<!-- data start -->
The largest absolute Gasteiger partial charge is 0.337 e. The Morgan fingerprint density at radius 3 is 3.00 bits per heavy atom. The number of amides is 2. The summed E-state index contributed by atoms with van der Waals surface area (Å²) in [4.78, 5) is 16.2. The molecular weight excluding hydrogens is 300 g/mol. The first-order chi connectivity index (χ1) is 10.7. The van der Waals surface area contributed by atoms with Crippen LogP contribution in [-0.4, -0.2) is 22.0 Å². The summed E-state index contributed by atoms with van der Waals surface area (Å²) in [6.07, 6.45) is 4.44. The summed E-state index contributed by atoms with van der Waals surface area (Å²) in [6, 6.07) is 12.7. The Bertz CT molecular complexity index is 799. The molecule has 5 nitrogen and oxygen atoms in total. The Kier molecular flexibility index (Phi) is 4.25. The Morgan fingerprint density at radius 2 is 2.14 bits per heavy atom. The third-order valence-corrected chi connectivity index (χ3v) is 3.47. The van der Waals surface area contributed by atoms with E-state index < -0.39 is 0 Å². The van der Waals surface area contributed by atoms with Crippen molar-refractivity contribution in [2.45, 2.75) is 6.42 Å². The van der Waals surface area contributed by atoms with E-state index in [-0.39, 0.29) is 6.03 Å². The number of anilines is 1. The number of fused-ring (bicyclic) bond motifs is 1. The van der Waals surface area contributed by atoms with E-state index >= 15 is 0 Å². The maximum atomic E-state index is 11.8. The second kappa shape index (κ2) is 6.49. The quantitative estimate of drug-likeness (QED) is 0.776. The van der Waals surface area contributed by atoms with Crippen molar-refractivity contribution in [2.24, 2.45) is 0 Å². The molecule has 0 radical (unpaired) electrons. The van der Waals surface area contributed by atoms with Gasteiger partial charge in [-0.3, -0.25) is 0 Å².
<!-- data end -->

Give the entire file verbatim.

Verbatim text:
The largest absolute Gasteiger partial charge is 0.337 e. The Morgan fingerprint density at radius 3 is 3.00 bits per heavy atom. The number of amides is 2. The summed E-state index contributed by atoms with van der Waals surface area (Å²) in [4.78, 5) is 16.2. The molecular weight excluding hydrogens is 300 g/mol. The first-order chi connectivity index (χ1) is 10.7. The van der Waals surface area contributed by atoms with Crippen LogP contribution in [-0.4, -0.2) is 22.0 Å². The summed E-state index contributed by atoms with van der Waals surface area (Å²) in [6.07, 6.45) is 4.44. The summed E-state index contributed by atoms with van der Waals surface area (Å²) in [6, 6.07) is 12.7. The Bertz CT molecular complexity index is 799. The molecule has 5 nitrogen and oxygen atoms in total. The Kier molecular flexibility index (Phi) is 4.25. The Morgan fingerprint density at radius 2 is 2.14 bits per heavy atom. The third-order valence-corrected chi connectivity index (χ3v) is 3.47. The van der Waals surface area contributed by atoms with E-state index < -0.39 is 0 Å². The van der Waals surface area contributed by atoms with Crippen molar-refractivity contribution in [2.45, 2.75) is 6.42 Å². The van der Waals surface area contributed by atoms with E-state index in [-0.39, 0.29) is 6.03 Å². The number of anilines is 1. The number of fused-ring (bicyclic) bond motifs is 1. The van der Waals surface area contributed by atoms with E-state index >= 15 is 0 Å². The maximum atomic E-state index is 11.8. The second kappa shape index (κ2) is 6.49. The quantitative estimate of drug-likeness (QED) is 0.776. The van der Waals surface area contributed by atoms with Crippen molar-refractivity contribution in [2.24, 2.45) is 0 Å². The molecule has 0 radical (unpaired) electrons. The van der Waals surface area contributed by atoms with Gasteiger partial charge in [-0.3, -0.25) is 0 Å².